Film and Television Features

Test Screens and Static Dreams #1

I love my computer, I really do. Even the humble screensaver, which in past lives always tended to consist of swirls of pixellated graphics, is occasionally useful. Mine tries to teach me new words; as you may have noticed, amateur critics love squeezing obscure new words into their writings, so you can imagine how much this excites me. Today, however, my trusty old friend missed the mark, offering up this uncharacteristically tame suggestion: ‘alibi’.

‘Alibi’ doesn’t crop up in everyday conversation much, but in crime dramas ‒ and particularly those of a predictable, formulaic nature ‒ it is a disturbingly regular fixture. For this very reason, the appearance of this humble word on my monitor screen immediately triggered thoughts of the recent CBS crime drama Blue Bloods (UK viewers may have caught it on Sky Atlantic). Before I could control my imagination, Donnie Wahlberg’s ‘hard-nosed detective’ Danny Reagan was rushing down the avenues of my mind, roughing up criminals and somehow solving every single murder ever committed in an oddly naïve version of New York City.

It’s a strange show, which has never really broken into so much of a casual jog since its pedestrian pilot aired in September 2010. The shortcomings of Blue Bloods have never been too far from my mind, but something has encouraged me to plough on regardless, and I finally caught the final episode of the first season last week.

The most frustrating thing about Blue Bloods is that it really shouldn’t have been this way. The series was created by the acclaimed husband and wife writing team, Mitchell Burgess and Robin Green. Having contributed extensively to Northern Exposure and The Sopranos, Burgess and Green are experienced writers who doubtlessly require a dedicated room for their impressive collection of Emmy, Golden Globe, and Peabody awards. Throw in a seasoned cast ‒ Wahlberg is joined by Tom Selleck, Bridget Moynahan, and NYPD veteran Nicholas Turturro ‒ an iconic location, and an intriguing police corruption subplot, and you could be looking square in the face of a modern crime classic. Sadly, Blue Bloods is anything but.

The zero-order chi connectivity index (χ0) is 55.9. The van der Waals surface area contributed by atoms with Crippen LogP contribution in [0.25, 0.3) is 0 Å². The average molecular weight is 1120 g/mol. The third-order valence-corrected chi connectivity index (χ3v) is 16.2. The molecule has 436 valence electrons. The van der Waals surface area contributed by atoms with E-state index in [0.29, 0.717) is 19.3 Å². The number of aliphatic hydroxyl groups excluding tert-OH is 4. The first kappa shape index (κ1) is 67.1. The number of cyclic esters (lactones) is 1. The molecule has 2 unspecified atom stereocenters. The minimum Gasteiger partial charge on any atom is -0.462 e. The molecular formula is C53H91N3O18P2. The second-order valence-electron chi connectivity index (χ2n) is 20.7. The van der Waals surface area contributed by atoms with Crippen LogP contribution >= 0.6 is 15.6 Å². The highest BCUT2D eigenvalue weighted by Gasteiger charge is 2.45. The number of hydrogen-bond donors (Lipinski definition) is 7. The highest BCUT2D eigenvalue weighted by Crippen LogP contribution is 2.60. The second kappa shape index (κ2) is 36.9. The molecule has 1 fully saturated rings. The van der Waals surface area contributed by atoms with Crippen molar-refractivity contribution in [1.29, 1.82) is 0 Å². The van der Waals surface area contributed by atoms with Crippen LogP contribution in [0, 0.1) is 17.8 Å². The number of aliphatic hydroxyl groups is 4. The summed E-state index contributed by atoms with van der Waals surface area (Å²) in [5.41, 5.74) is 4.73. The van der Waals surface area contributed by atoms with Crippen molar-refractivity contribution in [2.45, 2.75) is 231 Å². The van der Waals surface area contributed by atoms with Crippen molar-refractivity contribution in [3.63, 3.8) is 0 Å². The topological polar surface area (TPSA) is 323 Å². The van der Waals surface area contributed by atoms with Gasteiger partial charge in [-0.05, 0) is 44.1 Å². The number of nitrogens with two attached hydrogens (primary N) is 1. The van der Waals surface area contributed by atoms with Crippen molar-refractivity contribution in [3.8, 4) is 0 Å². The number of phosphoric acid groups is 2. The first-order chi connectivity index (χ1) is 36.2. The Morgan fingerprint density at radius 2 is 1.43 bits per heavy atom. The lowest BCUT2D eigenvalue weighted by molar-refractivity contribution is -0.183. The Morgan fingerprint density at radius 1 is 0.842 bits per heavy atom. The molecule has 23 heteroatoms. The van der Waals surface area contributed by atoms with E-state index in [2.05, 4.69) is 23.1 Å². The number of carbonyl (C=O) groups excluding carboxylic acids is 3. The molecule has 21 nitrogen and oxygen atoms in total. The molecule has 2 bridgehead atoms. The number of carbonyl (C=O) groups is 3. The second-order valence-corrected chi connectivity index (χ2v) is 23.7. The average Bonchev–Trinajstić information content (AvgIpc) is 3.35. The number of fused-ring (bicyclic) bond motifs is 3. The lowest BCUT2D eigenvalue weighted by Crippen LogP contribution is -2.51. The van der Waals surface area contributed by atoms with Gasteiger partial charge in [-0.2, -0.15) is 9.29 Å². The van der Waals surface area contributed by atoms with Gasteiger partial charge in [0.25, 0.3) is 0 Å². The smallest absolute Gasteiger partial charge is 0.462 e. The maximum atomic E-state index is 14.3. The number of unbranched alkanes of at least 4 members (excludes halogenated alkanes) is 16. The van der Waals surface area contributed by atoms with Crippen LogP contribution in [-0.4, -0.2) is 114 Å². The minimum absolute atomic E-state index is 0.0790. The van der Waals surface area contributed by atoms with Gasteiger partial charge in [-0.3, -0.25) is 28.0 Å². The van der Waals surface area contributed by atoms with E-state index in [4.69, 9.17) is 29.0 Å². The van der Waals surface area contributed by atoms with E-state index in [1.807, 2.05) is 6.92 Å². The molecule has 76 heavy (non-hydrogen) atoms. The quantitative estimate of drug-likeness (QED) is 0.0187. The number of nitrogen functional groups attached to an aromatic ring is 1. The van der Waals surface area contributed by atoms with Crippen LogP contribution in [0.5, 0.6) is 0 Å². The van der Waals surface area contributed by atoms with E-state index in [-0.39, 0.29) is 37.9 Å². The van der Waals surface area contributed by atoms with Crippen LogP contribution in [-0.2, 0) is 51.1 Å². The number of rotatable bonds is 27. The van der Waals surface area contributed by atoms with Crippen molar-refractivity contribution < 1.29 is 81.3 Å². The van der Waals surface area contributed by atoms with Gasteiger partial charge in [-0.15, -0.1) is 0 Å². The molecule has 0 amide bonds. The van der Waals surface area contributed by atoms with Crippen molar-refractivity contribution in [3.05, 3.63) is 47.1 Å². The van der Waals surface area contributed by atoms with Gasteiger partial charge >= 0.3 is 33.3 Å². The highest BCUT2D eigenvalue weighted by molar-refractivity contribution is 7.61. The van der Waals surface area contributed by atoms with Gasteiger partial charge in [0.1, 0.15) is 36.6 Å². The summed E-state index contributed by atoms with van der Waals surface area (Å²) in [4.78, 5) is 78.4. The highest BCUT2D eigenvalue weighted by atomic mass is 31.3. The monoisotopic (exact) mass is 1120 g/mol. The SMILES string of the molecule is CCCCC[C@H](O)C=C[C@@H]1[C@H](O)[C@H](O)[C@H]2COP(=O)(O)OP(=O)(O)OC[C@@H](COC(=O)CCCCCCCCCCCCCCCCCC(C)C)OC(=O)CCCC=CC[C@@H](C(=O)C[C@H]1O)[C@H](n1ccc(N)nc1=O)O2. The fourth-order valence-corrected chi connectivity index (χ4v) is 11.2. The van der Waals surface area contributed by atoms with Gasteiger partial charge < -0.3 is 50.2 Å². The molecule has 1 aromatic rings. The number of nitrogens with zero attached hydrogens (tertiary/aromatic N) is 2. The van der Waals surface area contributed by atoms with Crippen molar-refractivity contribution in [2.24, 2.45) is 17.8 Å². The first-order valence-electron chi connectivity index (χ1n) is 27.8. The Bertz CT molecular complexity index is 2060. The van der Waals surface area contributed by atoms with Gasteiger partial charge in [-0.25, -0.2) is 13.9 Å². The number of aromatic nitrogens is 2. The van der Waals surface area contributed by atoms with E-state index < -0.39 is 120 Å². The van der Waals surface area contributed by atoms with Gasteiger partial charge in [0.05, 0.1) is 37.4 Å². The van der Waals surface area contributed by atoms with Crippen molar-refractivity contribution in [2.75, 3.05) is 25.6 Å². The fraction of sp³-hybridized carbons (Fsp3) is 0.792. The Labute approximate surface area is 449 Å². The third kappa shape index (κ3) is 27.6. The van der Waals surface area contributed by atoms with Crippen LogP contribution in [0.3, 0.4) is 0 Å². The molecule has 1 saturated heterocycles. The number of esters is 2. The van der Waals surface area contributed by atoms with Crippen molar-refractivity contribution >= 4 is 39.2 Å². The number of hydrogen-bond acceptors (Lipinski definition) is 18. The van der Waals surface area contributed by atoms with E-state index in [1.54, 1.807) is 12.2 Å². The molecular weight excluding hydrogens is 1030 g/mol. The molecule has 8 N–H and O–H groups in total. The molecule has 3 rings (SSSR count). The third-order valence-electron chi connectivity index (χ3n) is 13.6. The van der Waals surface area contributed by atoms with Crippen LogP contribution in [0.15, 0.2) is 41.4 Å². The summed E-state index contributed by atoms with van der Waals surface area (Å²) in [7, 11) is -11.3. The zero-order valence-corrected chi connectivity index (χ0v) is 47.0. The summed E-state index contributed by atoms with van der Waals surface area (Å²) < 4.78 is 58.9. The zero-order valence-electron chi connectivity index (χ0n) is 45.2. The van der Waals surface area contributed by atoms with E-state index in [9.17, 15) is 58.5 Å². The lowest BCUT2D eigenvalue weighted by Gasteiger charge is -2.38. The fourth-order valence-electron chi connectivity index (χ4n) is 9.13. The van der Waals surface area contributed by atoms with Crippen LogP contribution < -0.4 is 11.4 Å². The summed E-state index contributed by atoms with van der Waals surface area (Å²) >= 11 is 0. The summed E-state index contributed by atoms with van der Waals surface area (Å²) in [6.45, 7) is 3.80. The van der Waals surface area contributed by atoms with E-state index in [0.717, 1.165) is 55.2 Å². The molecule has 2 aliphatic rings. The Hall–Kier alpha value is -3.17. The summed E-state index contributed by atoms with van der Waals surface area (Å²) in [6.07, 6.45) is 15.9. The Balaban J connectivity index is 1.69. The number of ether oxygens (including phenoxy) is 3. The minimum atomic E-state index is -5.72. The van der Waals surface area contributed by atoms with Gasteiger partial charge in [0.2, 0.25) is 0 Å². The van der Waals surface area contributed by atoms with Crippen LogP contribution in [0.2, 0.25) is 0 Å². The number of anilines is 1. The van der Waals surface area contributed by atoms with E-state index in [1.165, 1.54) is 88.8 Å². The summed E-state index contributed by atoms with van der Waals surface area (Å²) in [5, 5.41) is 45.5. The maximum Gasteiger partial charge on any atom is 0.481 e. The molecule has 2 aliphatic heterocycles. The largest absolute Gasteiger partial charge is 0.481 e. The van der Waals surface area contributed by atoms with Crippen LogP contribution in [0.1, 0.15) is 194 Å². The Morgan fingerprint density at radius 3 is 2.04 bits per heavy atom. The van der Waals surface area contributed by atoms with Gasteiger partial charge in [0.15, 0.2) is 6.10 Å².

The pilot’s unbelievably awkward opening scene should have alerted me to the wasted hours ahead. Oddly reminiscent of the scene in a business meeting, when the delegates are invited to introduce themselves in turn to the rest of the room, it was so contrived that I had to check the synopsis to make sure Blue Bloods wasn’t a spoof of the cop show genre. Five minutes in, we already know pretty much everything we need to know about the Reagan family. They fight crime; one of the sons was killed on duty; another has quit Harvard to pursue a career fighting crime; Wahlberg’s character doesn’t always see eye to eye with Moynahan’s, but they love each other really. You get the idea.

If the role of a pilot episode is to provide a taster of an upcoming series, they really could have called it a day after scene one. And they probably should have, because the ensuing case ‒ every episode has a central case, which Wahlberg invariably solves, usually with the minimum of fuss ‒ is built around a piece of abysmally poor research.

To summarise, a young diabetic girl has been kidnapped and she hasn’t got her insulin; if Donnie Wahlberg doesn’t find her within 24 hours, she will surely die of ‘insulin shock’. I was literally screaming at the scream by this point. If all type one diabetics died after just 24 hours without insulin, none of them would survive long enough to be diagnosed in the first place. It’s a crazy plot device. Thankfully it only takes thirty minutes for Wahlberg’s character to crack the case ‒ and the criminals jaw, because he’s a tough, uncompromising NYC cop, you know ‒ and in doing so, kickstart a seemingly untouchable 100% winning streak that continues throughout the whole season.

Poor writing and a distinct lack of realism aside, Blue Bloods’ gravest error is surely its failure to incorporate the crucial corruption subplot into the fabric of the season. Think of a classic show like The Sopranos ‒ the vast majority of its episodes are entertaining in isolation, but they all add something worthwhile to the season’s story arc. There’s a depth there, an overriding sense of the bigger picture. In contrast, far too many episodes of Blue Bloods are completely isolated from their surroundings.

The early tension created by the mention of the Blue Templar, a mythical secret society of corrupt NYPD officers, dissipates as the series progresses, because the Templar is barely even referred to. It’s almost as if the show’s creators forgot to tell the rest of the writing team about their very existence, then remembered at the last minute and decided to shoehorn all of the action into the season finale. It really is a masterclass in how not to approach pacing in a television series.

Predictably, when the long-awaited payoff finally arrives it is handled in the most disastrously clichéd fashion. And you know what? It’s a fitting end for this most amateur of big budget crime dramas.